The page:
Saturday, 8 p.m. to 1 a.m.
World Cafe Live
3025 Walnut St.
When we first saw the name of this event, we imagined a game of dodge ball in a gym filled with mud, but it’s actually a dance-a-thon and costume party benefitting the Clay Studio’s arts education programs — which sounds just as fun, and a lot less messy.
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Through Nov. 1
5601 Greene St., Germantown
When you think ceramics, you probably think pottery (or Mudballs: see right), but for Doug Herren, the medium has infinite possibilities. Many of his ceramic sculptures look like whimsical machines, making you wonder what they’re supposed to do or how they work — a reaction that suggests sly satire on our fascination with novel technology.
Through Nov. 1
Pentimenti Gallery, 145 N. Second St.; Free, 215-625-9990
The concept of complementary colors is one of the basic ideas in color theory. These pairs of seemingly opposing colors have a surprisingly dynamic effect when placed beside one another. This show’s featured artists, Peter Combe, Alexis Granwell, Clint Jukkala and Donald Martiny, demonstrate different ways of exploiting, and sometimes deconstructing, these visual harmonies.
Through Nov. 9
Suzanne Roberts Theatre
480 S. Broad St.
No matter where you lived at the height of the Great Recession, as long as it wasn’t Detroit, you knew things could be worse. This play takes us to that most beleaguered of metropolitan areas, where a drifting family moves into an abandoned home, leading to a candid exploration of the ruins of the suburban American dream.
Through Nov. 30
Walnut Street Theatre, 825 Walnut St.; $37; 800-745-3000
This comedy centers on a conflict between two Jewish cousins: Daphna, who’s all about her Jewish identity, and Liam, who’d just as soon forget it. They’re fighting over a “chai” necklace that belonged to their deceased, Holocaust-survivor grandfather — but what’s really at stake is the meaning of their heritage itself.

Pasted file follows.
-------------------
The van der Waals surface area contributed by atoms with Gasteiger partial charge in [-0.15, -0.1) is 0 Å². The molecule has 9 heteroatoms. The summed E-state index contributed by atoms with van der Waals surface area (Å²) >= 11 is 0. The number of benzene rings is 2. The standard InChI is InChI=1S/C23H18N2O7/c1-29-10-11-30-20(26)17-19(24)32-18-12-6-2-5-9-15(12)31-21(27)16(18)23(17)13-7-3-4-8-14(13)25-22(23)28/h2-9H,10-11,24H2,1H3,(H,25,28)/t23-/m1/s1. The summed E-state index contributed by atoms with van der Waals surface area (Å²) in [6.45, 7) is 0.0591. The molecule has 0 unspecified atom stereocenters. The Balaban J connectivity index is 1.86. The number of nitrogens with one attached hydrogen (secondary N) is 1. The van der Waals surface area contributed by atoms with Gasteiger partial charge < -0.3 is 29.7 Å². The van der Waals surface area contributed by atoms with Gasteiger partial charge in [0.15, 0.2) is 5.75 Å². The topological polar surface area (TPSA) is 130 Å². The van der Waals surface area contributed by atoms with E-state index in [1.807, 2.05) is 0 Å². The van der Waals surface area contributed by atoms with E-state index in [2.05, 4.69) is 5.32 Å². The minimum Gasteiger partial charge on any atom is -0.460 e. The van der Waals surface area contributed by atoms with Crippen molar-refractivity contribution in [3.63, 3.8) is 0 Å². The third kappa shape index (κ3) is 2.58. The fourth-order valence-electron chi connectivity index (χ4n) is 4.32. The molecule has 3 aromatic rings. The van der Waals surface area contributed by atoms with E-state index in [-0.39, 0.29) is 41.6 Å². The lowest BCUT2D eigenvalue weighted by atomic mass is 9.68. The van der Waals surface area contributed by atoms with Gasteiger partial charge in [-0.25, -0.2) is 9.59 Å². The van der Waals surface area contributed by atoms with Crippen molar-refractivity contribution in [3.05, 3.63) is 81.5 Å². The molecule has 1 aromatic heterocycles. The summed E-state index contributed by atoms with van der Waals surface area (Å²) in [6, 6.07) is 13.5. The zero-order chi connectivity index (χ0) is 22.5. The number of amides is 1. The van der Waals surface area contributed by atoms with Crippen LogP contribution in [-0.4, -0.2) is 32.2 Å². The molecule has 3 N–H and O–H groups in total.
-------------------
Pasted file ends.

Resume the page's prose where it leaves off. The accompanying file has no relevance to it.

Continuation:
Saturday, 8:30 p.m.
1100 Chestnut St.
$10, 21+; 877-987-6487
For good or ill, most bands tend to pick one sound and run with it, but Portland, Oregon’s Wampire play in an unusually wide variety of styles, from blue-eyed soul ballads to edgy, aggressive post-punk scorchers to shimmering psychedelic excursions. The slightly eccentric vocals tie it all together, as well as the kaleidoscopic keyboard work.
Saturday, 8:15 p.m.
Trinity Center for Urban Life
2212 Spruce St.
Mohsen Namjoo has been called the Iranian Bob Dylan for his highly poetic songs, which bring classical Persian poetry into a dialogue with blues, rock and jazz, as well as his long and diverse career, which has seen him tackle all kinds of styles. He also has pretty wild hair, which has changed almost as much as his sound.
FirstGlance Film Festival
Friday through Sunday
222 N. 20th St.
This annual festival showcases a bevy of independent features, shorts, Web series and documentaries from across the world, ranging from the silly to the romantic to the dead serious.
Beau Hancock/Stone Depot and Chris Masters
Friday and Saturday
The Iron Factory
118 Fontaine St.
The Iron Factory continues its monthly Presenting Series with a double feature from local choreographer Beau Hancock and New York-based Chris Masters. Hancock’s Stone Depot will performs his “Mooring Field” and Masters’ dancers will take on his work “Evergreen.”
Bill T. Jones
Thursday, 7:30 p.m.
Free Library of Philadelphia
1901 Vine St.
Bill T. Jones, a living legend among modern dancers/choreographers, will discuss his book “Story/Time: The Life of an Idea.” The book focuses on his process creating a dance set to music by John Cage, but touches on his whole career in the process — a career that’s won him countless awards and has seen him working with some of the world’s top performing arts companies.